Being physically active makes us feel BETTER ...
- it gives us MORE ENERGY - running for the bus or climbing the stairs is easier;
- it makes us HAPPIER - stepping out of the house or the office for 10-minute breaks lifts our spirits;
- AND we get HEALTHIER - a total of 30 minutes of brisk walking on five or more days of the week (can be 10-minute chunks) is said to protect us from heart disease, type II diabetes, certain cancers and osteoporosis
DO WHAT YOU ENJOY ...
- if that's walking, then walk - only take the car when you HAVE to and get off the bus early when you can;
- if that's cycling, then cycle - it can be quicker than sitting in traffic;
- if it's taking part in sport, then take it up again.
A pair of comfortable shoes is the only equipment required when you first start walking. Any shoes that are comfortable, provide good support and don't cause blisters may do to start with:
- casual shoes with heavy rubber soles, good running shoes with heavy soles, or some of the lighter walking boots;
- but they should have arch supports and should elevate the heel slightly;
- make sure there is enough room for feet to expand as they get warm and your toes to move;
- choose a shoe with uppers made of materials that "breathe" such as nylon mesh or leather.
After you have been walking for a while, and feel ready to move on to longer or brisker walks, you will want more information about footwear. And you've come to the right place at Up & Running.
Whether you're a "health walker", looking for stability in your shoe; a "fitness walker" needing a little more flex; or a "cardio walker" looking for a shoe with forefoot flex, we can advise you. And if you have orthotic insoles we can offer shoes that accomodate those too.
Choose loose fitting garments that allow you to move freely. Wear thin layers rather than heavy, chunky clothing.
It's worth looking for "moisture management" or "technical" tops for Summer Wear - these will keep you dry and cool.
Many manufacturers now offer longer cut shorts - still in moisture management fabrics, light and comfortable, but with a modest cut that's ideal for walking comfort.
Tracksters - are standard runners' wear, but also good for walking and cycling on cooler days, the fabric stretches well for easy walking and dries quickly too.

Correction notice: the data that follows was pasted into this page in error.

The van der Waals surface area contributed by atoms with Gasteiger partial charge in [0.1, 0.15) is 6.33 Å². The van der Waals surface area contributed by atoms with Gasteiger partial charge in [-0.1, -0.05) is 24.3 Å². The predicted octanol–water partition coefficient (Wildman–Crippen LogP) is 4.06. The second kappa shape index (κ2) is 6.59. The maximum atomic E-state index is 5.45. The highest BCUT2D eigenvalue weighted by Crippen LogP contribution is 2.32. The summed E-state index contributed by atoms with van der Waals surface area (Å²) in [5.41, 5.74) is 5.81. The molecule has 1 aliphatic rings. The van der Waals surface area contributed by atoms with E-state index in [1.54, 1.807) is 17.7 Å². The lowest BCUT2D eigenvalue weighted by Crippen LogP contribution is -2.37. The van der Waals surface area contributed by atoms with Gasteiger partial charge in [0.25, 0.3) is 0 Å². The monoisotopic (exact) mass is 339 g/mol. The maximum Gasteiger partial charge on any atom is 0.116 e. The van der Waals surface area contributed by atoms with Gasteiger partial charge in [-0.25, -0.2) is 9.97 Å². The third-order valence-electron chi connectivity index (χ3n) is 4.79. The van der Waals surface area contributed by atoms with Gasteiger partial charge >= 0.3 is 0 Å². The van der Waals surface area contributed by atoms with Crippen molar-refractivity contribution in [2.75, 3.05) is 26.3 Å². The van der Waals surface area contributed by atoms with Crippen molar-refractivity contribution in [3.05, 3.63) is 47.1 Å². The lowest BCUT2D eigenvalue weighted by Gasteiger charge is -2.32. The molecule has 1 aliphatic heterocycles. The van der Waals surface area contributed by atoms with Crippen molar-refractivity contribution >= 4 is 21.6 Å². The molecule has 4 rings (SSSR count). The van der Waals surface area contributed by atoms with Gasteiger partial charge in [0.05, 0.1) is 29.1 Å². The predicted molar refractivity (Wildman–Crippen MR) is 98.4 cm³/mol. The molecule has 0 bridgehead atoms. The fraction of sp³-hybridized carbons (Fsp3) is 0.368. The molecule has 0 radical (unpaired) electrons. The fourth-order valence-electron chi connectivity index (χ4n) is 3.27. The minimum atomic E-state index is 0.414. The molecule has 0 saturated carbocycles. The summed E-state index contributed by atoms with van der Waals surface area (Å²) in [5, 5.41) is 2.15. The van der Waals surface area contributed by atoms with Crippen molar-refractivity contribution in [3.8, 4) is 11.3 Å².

Your feet are going to get damp, from perspiration or the elements. To avoid blisters you want socks that won't crumple down into your shoes. The heavier running socks are probably ideal for walking too - they have padding where it's needed and ventilated or moisture-wicking features too.
Many walkers choose to carry such a waterproof top even if it isn't threatening to rain - it can be quickly donned when conditions get bad, and if you slow down and are 30 minutes from home it can stop colds and the like taking hold.
You may want a basic bum-bag to put your cag in, as well as any of the other items that you might want to carry, phone, money even chocolate bars!
You should carry some water too on longer summer walks - check out our bottles and bottle belts.
Track how far you've gone, and how much further you're walking as you get fitter and stronger. A simple pedometer is an easy way to keep track - we have several different kinds. GPS devices keep a more accurate track and you can download your walks to your PC.
In winter, you'll need some lightweight gloves and a hat (so much body heat is lost through your head!), as well as a thermal layer under your vest but Winter may be the time to shorten the routes or even lay off for warmer times. We'll cover thermal clothing and heavier waterproof equipment later in the year.
It is important to build a habit of regular walking. Try the following 10-week plan:
Week 1 - two walks of 10 minutes each on three days of the week
Weeks 2 and 3 - two walks of 15 minutes each on four days of the week
Week 4 - two walks of 15 minutes each on five days of the week
Week 5 to 9 - two walks of 15 minutes each, or one walk of 30 minutes, on five days of the week. Try to increase your pace slightly or include a route which has some inclines or uphill slopes.
Staying with it:
Week 10 onwards - aim for a brisk pace and challenge yourself with steeper inclines or hills.
If you find any week difficult then repeat the week and stay at that level until you are able to progress comfortably.
If, from week 5 onwards, you cannot fit a 30-minute continuous walk into your day then break it down into three 10-minute walks or two 15-minute walks.
The other way to achieve a good level of fitness is through the 10000 steps program. On average, you walk between 2,000 and 6,000 steps a day (between one and three miles), so to reach the goal of 10,000 steps means walking an extra half an hour a day, which can be easily done on the way to work or in a lunch hour. This idea was based on an idea developed in Japan 40 years ago, walking 10,000 steps a day. It was and still is believed to keep you fit and healthy without the need for additional exercise.
While this may not necessarily be exact, it is a good basic philosophy and definitely offers increased health benefits over a sedentary lifestyle - an all too familiar choice for many people nowadays! All you need is a good pair or shoes (walking trainers preferably), a step counter and a strong will to get away from the car.
Get walking, get fit, live longer.
WWW Walking Links
- www.whi.org.uk - Walking the way to Health Initiative
- www.walkthewalk.org - Uniting against breast cancer
- www.ramblers.org.uk - Ramblers Association, working for walkers
- www.bhfactive.org.uk - Established to provide support to physical activity, sport, health and fitness professionals in the promotion of physical activity.